There was this one moment…

I didn’t want to write about my recital. It was so perfect in my memory I didn’t want to touch it for fear my words might rewrite the experience. But there was this one moment, this one beautiful moment…

When I made it to the last movement, almost everyone in tears (including myself), I was waiting for my friends to join me on stage. I had asked some of them ahead of time if they could come up, but in the moment only two of them did. I looked up at the audience and felt this fear. What if no one else comes? We can’t end this piece with only three people!

So I took matters into my own hands…literally. I just went up to people with my hands outstretched, eyes pleading, please, please come with me, help me. And every single person did. Till I finally turned around and watched all of The Wild Beast occupants standing together, supporting each other, singing with me.

We heard my mom’s voice and I wished them “Be well.” And that moment…that moment is one of the single most powerful moments of human connection I have ever experienced.

My words can’t do it justice. Here is the link if you’re curious (this moment comes at the end): 7 Stages/Coping 

(If you do want to watch and want the program I think it’s helpful to following what’s going on so let me know!)

And the link to my dad’s reaction which was far more eloquently written than my own: May the Circle be Unbroken

P is for Picture, #AtoZChallenge

I wanted to explain the picture I used in my last post, O is for One Perfect Moment, #AtoZChallenge.

Goodbye

I went home for Christmas this winter thinking it would be the last time I saw my mom. My flight back to California was ridiculously early so I had to say goodbye the night before. I asked my dad to tell me when it was time to say goodnight and he let me know when Mom was finally ready to go to bed. I went to her and tried to stay really happy and positive, giving her a hug and saying goodnight. It was quick because I didn’t want to think too hard about the situation, but as soon as I left the room I realized I forgot to tell her I loved her.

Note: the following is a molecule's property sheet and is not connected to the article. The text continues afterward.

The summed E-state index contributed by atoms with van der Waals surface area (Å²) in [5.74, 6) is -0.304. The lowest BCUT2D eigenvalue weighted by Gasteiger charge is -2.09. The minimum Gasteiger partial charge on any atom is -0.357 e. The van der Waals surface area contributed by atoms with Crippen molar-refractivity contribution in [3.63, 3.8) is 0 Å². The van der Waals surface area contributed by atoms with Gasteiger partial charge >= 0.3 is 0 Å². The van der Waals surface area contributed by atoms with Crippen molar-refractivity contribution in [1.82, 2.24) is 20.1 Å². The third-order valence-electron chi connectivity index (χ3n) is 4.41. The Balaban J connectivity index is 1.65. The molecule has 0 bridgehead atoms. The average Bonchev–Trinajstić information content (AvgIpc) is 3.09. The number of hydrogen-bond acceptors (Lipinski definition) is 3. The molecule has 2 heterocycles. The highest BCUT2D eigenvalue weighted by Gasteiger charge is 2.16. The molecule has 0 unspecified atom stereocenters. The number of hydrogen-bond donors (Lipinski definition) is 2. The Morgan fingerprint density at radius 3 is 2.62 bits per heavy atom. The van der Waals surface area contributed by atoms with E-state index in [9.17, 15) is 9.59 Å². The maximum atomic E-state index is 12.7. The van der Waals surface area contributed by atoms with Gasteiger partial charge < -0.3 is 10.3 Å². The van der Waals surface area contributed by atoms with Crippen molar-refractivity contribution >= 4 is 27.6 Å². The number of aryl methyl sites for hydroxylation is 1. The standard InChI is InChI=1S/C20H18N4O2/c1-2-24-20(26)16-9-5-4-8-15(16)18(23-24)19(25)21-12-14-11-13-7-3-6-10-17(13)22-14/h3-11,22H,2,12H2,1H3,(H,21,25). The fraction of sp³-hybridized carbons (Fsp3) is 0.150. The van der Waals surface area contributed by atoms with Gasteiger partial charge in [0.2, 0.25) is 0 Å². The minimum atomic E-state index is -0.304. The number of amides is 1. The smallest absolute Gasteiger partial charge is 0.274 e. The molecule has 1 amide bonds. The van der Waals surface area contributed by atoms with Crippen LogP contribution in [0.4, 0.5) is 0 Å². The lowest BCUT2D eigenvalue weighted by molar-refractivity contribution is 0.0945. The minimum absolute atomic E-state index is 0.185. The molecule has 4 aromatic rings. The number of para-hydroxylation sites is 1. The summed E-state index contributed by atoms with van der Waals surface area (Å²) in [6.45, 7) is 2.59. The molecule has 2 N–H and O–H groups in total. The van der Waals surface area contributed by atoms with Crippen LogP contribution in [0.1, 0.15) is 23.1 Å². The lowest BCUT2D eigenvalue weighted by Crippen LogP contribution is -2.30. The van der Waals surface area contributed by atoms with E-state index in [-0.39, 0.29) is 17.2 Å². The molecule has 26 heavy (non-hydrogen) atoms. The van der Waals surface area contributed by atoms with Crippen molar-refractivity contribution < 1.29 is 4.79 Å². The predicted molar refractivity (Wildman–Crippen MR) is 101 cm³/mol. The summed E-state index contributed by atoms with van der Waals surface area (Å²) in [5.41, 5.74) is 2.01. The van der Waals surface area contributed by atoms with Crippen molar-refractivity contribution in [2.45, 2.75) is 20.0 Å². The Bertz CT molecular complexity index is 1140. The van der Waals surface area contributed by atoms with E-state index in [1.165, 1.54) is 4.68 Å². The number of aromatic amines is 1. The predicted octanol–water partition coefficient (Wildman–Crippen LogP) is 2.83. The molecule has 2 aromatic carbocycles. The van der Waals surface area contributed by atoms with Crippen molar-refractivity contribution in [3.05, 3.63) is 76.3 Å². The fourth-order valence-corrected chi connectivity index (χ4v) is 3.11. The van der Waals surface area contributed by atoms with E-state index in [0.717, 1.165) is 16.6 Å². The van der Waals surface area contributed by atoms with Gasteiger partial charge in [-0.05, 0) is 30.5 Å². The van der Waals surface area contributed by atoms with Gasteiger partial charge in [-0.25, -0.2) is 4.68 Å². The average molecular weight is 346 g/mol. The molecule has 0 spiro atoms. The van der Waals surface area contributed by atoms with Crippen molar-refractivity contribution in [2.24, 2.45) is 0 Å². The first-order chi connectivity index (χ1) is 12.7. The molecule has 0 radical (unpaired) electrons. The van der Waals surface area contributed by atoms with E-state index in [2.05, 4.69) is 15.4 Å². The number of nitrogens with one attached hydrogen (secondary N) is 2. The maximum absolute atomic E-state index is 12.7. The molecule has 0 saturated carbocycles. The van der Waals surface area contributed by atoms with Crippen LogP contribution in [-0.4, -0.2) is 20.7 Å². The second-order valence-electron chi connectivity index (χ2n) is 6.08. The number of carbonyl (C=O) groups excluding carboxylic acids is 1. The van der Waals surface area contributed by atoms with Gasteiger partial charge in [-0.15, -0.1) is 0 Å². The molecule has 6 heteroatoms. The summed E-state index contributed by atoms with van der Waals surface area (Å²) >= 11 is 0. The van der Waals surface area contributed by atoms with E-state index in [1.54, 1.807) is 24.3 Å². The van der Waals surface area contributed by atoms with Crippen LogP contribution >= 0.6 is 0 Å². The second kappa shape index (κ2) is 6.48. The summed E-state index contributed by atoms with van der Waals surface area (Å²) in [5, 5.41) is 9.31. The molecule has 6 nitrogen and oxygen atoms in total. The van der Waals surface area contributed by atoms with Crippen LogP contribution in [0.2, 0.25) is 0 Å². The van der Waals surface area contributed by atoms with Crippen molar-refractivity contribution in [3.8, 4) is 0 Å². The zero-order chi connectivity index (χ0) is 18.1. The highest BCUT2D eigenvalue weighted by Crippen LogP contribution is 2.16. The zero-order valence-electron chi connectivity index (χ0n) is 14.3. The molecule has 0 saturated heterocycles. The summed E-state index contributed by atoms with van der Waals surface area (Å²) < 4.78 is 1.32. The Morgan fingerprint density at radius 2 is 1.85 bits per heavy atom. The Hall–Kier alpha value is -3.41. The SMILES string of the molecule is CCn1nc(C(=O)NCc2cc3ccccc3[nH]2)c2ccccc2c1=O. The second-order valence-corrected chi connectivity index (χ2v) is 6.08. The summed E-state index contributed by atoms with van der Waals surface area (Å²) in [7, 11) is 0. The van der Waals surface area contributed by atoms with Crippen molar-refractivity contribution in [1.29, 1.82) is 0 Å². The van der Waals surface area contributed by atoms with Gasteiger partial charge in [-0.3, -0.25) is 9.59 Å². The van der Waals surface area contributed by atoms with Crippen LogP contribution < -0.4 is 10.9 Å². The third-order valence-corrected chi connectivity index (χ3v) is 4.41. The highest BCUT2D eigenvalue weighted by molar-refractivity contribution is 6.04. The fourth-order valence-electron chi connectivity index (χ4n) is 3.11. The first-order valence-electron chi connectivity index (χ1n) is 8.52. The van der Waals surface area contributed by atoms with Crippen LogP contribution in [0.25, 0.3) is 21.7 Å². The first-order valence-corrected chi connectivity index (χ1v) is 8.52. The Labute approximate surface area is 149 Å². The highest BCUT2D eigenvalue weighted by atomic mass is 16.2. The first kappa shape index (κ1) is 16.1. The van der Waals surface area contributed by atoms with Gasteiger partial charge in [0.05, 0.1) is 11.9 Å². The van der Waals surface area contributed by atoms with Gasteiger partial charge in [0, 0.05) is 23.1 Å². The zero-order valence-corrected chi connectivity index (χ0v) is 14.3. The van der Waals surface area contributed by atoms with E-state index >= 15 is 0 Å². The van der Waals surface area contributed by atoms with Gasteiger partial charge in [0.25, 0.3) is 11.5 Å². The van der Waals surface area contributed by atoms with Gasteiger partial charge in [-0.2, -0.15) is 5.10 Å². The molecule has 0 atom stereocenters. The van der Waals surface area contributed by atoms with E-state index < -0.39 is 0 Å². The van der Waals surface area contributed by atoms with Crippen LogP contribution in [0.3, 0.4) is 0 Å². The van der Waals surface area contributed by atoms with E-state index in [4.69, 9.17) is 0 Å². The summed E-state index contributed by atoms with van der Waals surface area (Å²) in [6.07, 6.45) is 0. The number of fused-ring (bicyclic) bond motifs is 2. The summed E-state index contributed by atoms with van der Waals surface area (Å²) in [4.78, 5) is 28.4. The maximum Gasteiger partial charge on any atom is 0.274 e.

I had to go back in, I knew I needed to tell her in person because it might be the last opportunity I got to do so. My sister came in after and while I was hugging my mom on one side, my dad hugged her on the other side and she took this perfect picture. In it we all have genuine smiles. We are holding onto each other and although the practical reason is we have to hold on to Mom to help her keep her balance, in the picture it just looks like a warm embrace (which it also was). When I look at the picture I can’t tell my mom has Alzheimer’s. I see happiness, love, family. That’s why I was inspired to write the poem that I did.

I don’t like to talk about perfection, because I think it’s generally an unobtainable and unrealistic goal. I see this picture though, and it really is one perfect moment.

Why is Christmas Special?

Last week, while teaching one my early childhood music classes one of my five-year olds turned to me and said, “Do you want to know why I love Christmas so much!?” I expected him to talk about presents or this “elf on a shelf” or something to that effect, but he followed up with, “Because we always go to Colorado to see my grandma and also because there’s snow there!” Another boy chimed in, “Want to know why Christmas is the best time of year? Because you get to be with all the family you don’t see a lot!”

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Happy Mother’s Day

I write a lot about my mom. Mostly because it helps me deal with her Alzheimer’s and sort my feelings out. The last story I shared, Missing Memories, was written before she got her official diagnosis. A lot has changed since then, so for mother’s day I wanted to write an updated tribute for my mom. Everything written in italics will be memories and everything written in plain text is what happened today. This helps compare the ways things have changed, but most importantly, the ways she’s stayed the same.

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